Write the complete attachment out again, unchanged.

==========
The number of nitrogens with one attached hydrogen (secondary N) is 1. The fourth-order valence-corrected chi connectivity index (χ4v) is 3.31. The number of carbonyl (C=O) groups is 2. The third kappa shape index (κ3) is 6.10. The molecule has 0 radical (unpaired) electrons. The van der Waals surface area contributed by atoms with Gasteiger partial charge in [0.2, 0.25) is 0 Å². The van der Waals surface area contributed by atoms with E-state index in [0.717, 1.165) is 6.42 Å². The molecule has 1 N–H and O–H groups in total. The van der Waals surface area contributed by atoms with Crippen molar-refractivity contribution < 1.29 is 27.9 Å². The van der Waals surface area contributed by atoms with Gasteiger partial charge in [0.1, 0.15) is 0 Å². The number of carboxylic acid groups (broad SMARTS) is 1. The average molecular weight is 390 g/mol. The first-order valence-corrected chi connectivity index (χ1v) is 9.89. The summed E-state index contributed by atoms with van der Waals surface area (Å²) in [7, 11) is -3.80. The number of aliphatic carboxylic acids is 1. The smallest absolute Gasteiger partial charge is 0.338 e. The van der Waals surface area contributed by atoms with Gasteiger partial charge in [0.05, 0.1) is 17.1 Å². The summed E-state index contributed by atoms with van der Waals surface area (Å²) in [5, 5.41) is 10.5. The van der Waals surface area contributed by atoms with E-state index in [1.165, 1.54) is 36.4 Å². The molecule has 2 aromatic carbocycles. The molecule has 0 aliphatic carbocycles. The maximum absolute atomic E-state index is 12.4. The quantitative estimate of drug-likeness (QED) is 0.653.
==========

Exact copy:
The number of nitrogens with one attached hydrogen (secondary N) is 1. The fourth-order valence-corrected chi connectivity index (χ4v) is 3.31. The number of carbonyl (C=O) groups is 2. The third kappa shape index (κ3) is 6.10. The molecule has 0 radical (unpaired) electrons. The van der Waals surface area contributed by atoms with Gasteiger partial charge in [0.2, 0.25) is 0 Å². The van der Waals surface area contributed by atoms with E-state index in [0.717, 1.165) is 6.42 Å². The molecule has 1 N–H and O–H groups in total. The van der Waals surface area contributed by atoms with Crippen molar-refractivity contribution < 1.29 is 27.9 Å². The van der Waals surface area contributed by atoms with Gasteiger partial charge in [0.1, 0.15) is 0 Å². The number of carboxylic acid groups (broad SMARTS) is 1. The average molecular weight is 390 g/mol. The first-order valence-corrected chi connectivity index (χ1v) is 9.89. The summed E-state index contributed by atoms with van der Waals surface area (Å²) in [7, 11) is -3.80. The number of aliphatic carboxylic acids is 1. The smallest absolute Gasteiger partial charge is 0.338 e. The van der Waals surface area contributed by atoms with Gasteiger partial charge in [0.05, 0.1) is 17.1 Å². The summed E-state index contributed by atoms with van der Waals surface area (Å²) in [5, 5.41) is 10.5. The van der Waals surface area contributed by atoms with E-state index in [1.165, 1.54) is 36.4 Å². The molecule has 2 aromatic carbocycles. The molecule has 0 aliphatic carbocycles. The maximum absolute atomic E-state index is 12.4. The quantitative estimate of drug-likeness (QED) is 0.653.